All the landowner needs to do is complete a simple form. On it are places to monitor sightings, write observations and note whether nest boxes are installed.
"If we get the farmers involved in reporting them, too, we may see more birds than we thought," Goodrich said.
Property owners can watch for raptors while they are cultivating their fields, mowing or out checking their crops.
"A lot of people who have farms, I presume, enjoy being outside and enjoy the outdoors," Goodrich said. "They take a lot of pride in the farm and their land."
"These birds cannot really exist unless the rest of the food chain is working properly," Goodrich said.
By providing the correct healthy environments for the birds, the hope is to raise their numbers and keep them steady.
The birds can help farmers by consuming pests, everything from insects down to small rodents.
Goodrich said the kestrel will consume larger insects such as grasshoppers and others that can damage crops and plants.
"A lot of people in the western United States are putting up kestrel and barn owl boxes to try to control voles who eat orchard (trees) and roots," she said.
Just south of Hawk Mountain at a local orchard, owners put up a barn owl box. Goodrich said the orchard is hoping it will attract nesting birds and help deal with a rodent issue - without the business turning to the use of heavy pesticides.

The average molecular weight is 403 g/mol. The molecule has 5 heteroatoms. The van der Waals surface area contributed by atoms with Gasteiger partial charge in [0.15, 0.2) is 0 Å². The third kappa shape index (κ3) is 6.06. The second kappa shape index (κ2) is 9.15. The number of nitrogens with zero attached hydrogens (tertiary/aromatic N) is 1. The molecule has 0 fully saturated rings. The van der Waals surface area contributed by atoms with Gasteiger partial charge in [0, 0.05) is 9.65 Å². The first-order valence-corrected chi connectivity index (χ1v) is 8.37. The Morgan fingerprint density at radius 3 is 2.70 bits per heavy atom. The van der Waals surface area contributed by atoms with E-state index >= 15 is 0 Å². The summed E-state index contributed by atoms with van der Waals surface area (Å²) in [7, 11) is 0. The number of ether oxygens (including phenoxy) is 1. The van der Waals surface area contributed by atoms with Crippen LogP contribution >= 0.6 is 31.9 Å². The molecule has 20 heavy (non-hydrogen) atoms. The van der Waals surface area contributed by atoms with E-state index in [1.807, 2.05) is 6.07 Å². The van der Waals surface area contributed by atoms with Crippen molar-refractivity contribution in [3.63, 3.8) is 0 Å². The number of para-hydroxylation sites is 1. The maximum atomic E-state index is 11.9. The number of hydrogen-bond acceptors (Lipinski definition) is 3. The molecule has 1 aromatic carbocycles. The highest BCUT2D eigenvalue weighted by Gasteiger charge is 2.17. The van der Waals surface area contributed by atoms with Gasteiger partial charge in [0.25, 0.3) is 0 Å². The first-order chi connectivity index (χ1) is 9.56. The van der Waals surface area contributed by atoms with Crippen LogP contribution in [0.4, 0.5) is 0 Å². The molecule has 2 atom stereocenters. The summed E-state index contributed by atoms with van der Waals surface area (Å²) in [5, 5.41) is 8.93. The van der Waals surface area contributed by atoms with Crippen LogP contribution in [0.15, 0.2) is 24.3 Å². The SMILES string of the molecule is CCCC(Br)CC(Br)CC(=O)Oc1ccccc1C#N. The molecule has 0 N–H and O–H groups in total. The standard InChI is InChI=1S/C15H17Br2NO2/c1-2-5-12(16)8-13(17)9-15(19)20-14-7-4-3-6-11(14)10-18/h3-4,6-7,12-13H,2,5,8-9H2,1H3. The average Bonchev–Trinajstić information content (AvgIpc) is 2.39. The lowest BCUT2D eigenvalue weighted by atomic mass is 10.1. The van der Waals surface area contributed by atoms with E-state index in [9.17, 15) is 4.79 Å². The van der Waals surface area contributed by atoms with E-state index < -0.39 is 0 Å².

Project leaders hope that bringing the raptors to farmlands will give the agriculture industry a way to avoid using pesticides and instead relying on the birds.
"It could be an alternative to a pesticide and that would be our hope," Goodrich said. "If we can kind of do this the right way, we can build a system where raptors are present and they (farmers) won't need to use them (pesticides)."
Farmers may be a little reluctant when it comes to bringing predatory birds to their lands. Some farmers may believe raptors pose a threat to their livestock.
Nicknames such "chicken hawk" can come about in conversations with farmers, but there is no such thing as a chicken hawk.
Goodrich said these birds have no interest in livestock.
"I don't see a conflict with what they are raising. They are not going to hurt chickens and cows ... even pheasants," she said.
In particular, these four raptor species are focused on rodents, she added.
Habitat is where the home is